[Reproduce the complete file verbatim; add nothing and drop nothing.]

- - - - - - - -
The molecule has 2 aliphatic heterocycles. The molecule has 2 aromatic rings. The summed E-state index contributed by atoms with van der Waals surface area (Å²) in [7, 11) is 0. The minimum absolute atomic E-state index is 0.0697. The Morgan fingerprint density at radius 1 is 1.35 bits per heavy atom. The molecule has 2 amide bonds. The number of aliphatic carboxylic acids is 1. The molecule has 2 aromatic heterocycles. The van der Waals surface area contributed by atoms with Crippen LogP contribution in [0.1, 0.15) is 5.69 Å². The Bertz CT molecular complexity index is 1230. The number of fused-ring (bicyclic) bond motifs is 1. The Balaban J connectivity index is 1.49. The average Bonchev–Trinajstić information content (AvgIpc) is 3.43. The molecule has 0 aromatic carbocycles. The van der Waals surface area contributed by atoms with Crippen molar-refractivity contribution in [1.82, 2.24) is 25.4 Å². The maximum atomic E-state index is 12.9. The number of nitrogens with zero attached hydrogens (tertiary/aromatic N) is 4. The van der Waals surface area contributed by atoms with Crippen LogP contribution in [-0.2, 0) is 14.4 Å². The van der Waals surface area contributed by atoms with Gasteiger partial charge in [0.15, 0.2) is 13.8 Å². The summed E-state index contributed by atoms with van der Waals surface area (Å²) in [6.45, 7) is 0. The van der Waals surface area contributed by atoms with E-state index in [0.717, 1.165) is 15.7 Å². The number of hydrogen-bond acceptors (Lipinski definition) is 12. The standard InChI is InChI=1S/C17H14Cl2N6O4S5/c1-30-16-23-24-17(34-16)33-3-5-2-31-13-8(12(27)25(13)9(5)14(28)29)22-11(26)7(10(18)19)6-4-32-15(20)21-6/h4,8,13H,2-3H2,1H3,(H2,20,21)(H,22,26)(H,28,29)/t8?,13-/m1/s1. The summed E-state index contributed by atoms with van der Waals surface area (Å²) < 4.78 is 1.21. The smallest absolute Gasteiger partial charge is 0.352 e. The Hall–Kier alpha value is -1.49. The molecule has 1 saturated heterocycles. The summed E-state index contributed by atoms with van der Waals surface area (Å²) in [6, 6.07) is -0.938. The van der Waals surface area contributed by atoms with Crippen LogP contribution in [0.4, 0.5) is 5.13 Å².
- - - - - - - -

The molecule has 2 aliphatic heterocycles. The molecule has 2 aromatic rings. The summed E-state index contributed by atoms with van der Waals surface area (Å²) in [7, 11) is 0. The minimum absolute atomic E-state index is 0.0697. The Morgan fingerprint density at radius 1 is 1.35 bits per heavy atom. The molecule has 2 amide bonds. The number of aliphatic carboxylic acids is 1. The molecule has 2 aromatic heterocycles. The van der Waals surface area contributed by atoms with Crippen LogP contribution in [0.1, 0.15) is 5.69 Å². The Bertz CT molecular complexity index is 1230. The number of fused-ring (bicyclic) bond motifs is 1. The Balaban J connectivity index is 1.49. The average Bonchev–Trinajstić information content (AvgIpc) is 3.43. The molecule has 0 aromatic carbocycles. The van der Waals surface area contributed by atoms with Crippen molar-refractivity contribution in [1.82, 2.24) is 25.4 Å². The maximum atomic E-state index is 12.9. The number of nitrogens with zero attached hydrogens (tertiary/aromatic N) is 4. The van der Waals surface area contributed by atoms with Crippen LogP contribution in [-0.2, 0) is 14.4 Å². The van der Waals surface area contributed by atoms with Gasteiger partial charge in [0.15, 0.2) is 13.8 Å². The summed E-state index contributed by atoms with van der Waals surface area (Å²) in [6.45, 7) is 0. The van der Waals surface area contributed by atoms with E-state index in [0.717, 1.165) is 15.7 Å². The number of hydrogen-bond acceptors (Lipinski definition) is 12. The standard InChI is InChI=1S/C17H14Cl2N6O4S5/c1-30-16-23-24-17(34-16)33-3-5-2-31-13-8(12(27)25(13)9(5)14(28)29)22-11(26)7(10(18)19)6-4-32-15(20)21-6/h4,8,13H,2-3H2,1H3,(H2,20,21)(H,22,26)(H,28,29)/t8?,13-/m1/s1. The summed E-state index contributed by atoms with van der Waals surface area (Å²) < 4.78 is 1.21. The smallest absolute Gasteiger partial charge is 0.352 e. The Hall–Kier alpha value is -1.49. The molecule has 1 saturated heterocycles. The summed E-state index contributed by atoms with van der Waals surface area (Å²) in [6, 6.07) is -0.938. The van der Waals surface area contributed by atoms with Crippen LogP contribution in [0.4, 0.5) is 5.13 Å².